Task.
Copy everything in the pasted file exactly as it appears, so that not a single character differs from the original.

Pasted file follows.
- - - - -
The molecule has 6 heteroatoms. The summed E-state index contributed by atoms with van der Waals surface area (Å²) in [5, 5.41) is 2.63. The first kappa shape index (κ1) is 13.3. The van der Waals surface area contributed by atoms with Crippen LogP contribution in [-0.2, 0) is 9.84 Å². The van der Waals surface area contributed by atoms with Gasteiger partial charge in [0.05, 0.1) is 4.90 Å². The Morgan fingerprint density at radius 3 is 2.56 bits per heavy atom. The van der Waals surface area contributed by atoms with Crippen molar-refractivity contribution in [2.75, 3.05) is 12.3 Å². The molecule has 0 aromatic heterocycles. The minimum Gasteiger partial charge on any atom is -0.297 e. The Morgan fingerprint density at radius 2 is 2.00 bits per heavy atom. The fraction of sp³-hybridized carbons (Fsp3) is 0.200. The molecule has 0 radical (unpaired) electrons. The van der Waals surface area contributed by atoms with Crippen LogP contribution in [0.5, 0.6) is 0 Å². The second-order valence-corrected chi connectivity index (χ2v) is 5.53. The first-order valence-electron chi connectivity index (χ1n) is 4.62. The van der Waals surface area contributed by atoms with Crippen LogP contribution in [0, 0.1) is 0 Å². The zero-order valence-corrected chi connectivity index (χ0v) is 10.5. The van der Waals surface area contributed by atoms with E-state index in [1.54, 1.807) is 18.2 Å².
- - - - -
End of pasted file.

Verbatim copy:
The molecule has 6 heteroatoms. The summed E-state index contributed by atoms with van der Waals surface area (Å²) in [5, 5.41) is 2.63. The first kappa shape index (κ1) is 13.3. The van der Waals surface area contributed by atoms with Crippen LogP contribution in [-0.2, 0) is 9.84 Å². The van der Waals surface area contributed by atoms with Gasteiger partial charge in [0.05, 0.1) is 4.90 Å². The Morgan fingerprint density at radius 3 is 2.56 bits per heavy atom. The van der Waals surface area contributed by atoms with Crippen molar-refractivity contribution in [2.75, 3.05) is 12.3 Å². The molecule has 0 aromatic heterocycles. The minimum Gasteiger partial charge on any atom is -0.297 e. The Morgan fingerprint density at radius 2 is 2.00 bits per heavy atom. The fraction of sp³-hybridized carbons (Fsp3) is 0.200. The molecule has 0 radical (unpaired) electrons. The van der Waals surface area contributed by atoms with Crippen LogP contribution in [0.5, 0.6) is 0 Å². The second-order valence-corrected chi connectivity index (χ2v) is 5.53. The first-order valence-electron chi connectivity index (χ1n) is 4.62. The van der Waals surface area contributed by atoms with Crippen LogP contribution in [0, 0.1) is 0 Å². The zero-order valence-corrected chi connectivity index (χ0v) is 10.5. The van der Waals surface area contributed by atoms with E-state index in [1.54, 1.807) is 18.2 Å².